Translate Bio and Sanofi Ink Potential $850 Million mRNA Vaccine Development Deal
The two companies announced a multi-year research-and-development collaboration and an exclusive licensing deal to develop mRNA vaccines for up to five infectious diseases, which at this time have not been disclosed. Under the terms of the deal, the two companies will conduct R&D activities jointly as part of an initial three-year research period. Sanofi Pasteur will pay Translate Bio $45 million upfront. Translate Bio will be eligible for up to $805 million in milestone payments across the various vaccine targets. It is also eligible for tiered royalty payments.
“Sanofi Pasteur is pursuing a variety of emerging technologies that will allow us to continue to lead in research and development of next-generation vaccines,” said John Shiver, senior vice president, R&D, for Sanofi Pasteur, in a statement. “We believe mRNA technology has significant potential for rapid and versatile manufacturing, reduced industrialization costs for multiple vaccines, and the improved breadth of immune response for infectious disease vaccines. The Translate Bio platform may allow us to further address medical needs worldwide, including those not readily accessible using conventional vaccine strategies.”
A typical vaccine works by using specific proteins expressed on the surface of the virus to stimulate the human immune system to attack those viruses. mRNA vaccines, the companies say, “offer an innovative approach by delivering the nucleotide sequence encoding any protein associated with prevention or treatment of a pathogen. Because of their high potency, capacity for rapid development and potential for low-cost manufacture and safe administration, mRNA vaccines represent a potentially innovative alternative to conventional vaccine approaches.”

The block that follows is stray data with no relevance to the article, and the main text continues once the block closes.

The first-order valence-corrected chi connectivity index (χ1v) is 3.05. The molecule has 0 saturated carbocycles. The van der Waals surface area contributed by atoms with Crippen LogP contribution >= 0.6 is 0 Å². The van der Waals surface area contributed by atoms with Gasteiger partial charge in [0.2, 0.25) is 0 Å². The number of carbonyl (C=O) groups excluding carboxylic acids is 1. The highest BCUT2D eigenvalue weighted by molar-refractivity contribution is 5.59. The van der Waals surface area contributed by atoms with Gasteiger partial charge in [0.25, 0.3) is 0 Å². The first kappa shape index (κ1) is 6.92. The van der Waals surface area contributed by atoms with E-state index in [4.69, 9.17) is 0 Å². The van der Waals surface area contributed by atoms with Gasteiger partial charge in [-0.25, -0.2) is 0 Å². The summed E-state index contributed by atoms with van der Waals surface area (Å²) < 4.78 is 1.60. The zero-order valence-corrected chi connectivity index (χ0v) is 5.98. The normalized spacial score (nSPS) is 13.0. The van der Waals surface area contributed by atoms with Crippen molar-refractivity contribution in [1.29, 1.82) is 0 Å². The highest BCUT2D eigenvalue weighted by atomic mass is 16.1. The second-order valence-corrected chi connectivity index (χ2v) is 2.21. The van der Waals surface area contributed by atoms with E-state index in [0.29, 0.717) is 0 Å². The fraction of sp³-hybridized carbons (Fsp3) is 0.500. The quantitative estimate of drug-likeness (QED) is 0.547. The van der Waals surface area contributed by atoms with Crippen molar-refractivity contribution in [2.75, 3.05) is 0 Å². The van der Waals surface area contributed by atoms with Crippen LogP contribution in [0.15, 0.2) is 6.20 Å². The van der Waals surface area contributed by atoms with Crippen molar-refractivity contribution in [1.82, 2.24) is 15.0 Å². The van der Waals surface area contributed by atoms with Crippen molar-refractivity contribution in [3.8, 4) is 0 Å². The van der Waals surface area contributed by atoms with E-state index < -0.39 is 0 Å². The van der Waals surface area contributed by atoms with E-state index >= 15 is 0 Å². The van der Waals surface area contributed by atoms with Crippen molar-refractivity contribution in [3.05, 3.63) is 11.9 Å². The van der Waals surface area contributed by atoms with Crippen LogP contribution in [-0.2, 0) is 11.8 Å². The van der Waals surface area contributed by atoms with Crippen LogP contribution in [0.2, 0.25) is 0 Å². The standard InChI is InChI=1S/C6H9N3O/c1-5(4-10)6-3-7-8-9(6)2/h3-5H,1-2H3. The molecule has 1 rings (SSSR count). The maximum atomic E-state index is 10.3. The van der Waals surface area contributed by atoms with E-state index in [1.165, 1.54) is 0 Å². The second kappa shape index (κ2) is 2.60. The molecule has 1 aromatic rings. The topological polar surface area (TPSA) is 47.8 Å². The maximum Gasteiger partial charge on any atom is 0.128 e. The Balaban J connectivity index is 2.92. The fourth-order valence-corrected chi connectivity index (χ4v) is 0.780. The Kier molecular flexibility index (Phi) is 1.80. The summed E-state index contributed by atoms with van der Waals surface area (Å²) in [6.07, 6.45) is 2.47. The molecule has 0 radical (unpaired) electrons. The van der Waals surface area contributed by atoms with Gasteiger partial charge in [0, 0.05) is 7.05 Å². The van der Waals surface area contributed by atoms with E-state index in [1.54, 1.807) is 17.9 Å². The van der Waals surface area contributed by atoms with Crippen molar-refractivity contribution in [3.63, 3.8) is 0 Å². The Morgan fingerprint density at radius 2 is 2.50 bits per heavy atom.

Translate Bio recently filed with the U.S. Securities and Exchange Commission (SEC) for an IPO of $115 million. It expects to list on the Nasdaq under the TBIO ticker symbol. On April 12, the U.S. Food and Drug Administration (FDA) gave the company the go-ahead to launch a first-in-human clinical trial of MRT5005 in patients with cystic fibrosis. MRT5005 is an mRNA product candidate designed to treat the underlying cause of CF. It is designed to deliver mRNA that encodes fully functional CF transmembrane conductance regulator (CFTR) protein to the lung epithelial cells via nebulization.
Infectious disease isn’t really Translate Bio’s primary focus, that’s the CF treatment, as well as MRT5201, which targets a rare liver disease. That drug is expected to begin clinical trials at the beginning of next year.
Xconomy notes, “There has been no shortage of hype surrounding mRNA medicines, and that’s in part because of the fundraising success of Moderna. While privately held and without much human clinical data, Moderna has secured more than $1.6 billion in venture financings, another $1 billion in partnerships, and has a valuation north of $7 billion. Moderna has had some stops and starts in terms of its clinical strategy, but the company has chosen to put the bulk of its initial work into experimental vaccines for cancer and infections like Zika, chikungunya virus, cytomegalovirus.”
Nor is this Sanofi’s first partnership deal for mRNA vaccines. In 2015 it paid BioNTech $60 million to co-develop mRNA cancer vaccines.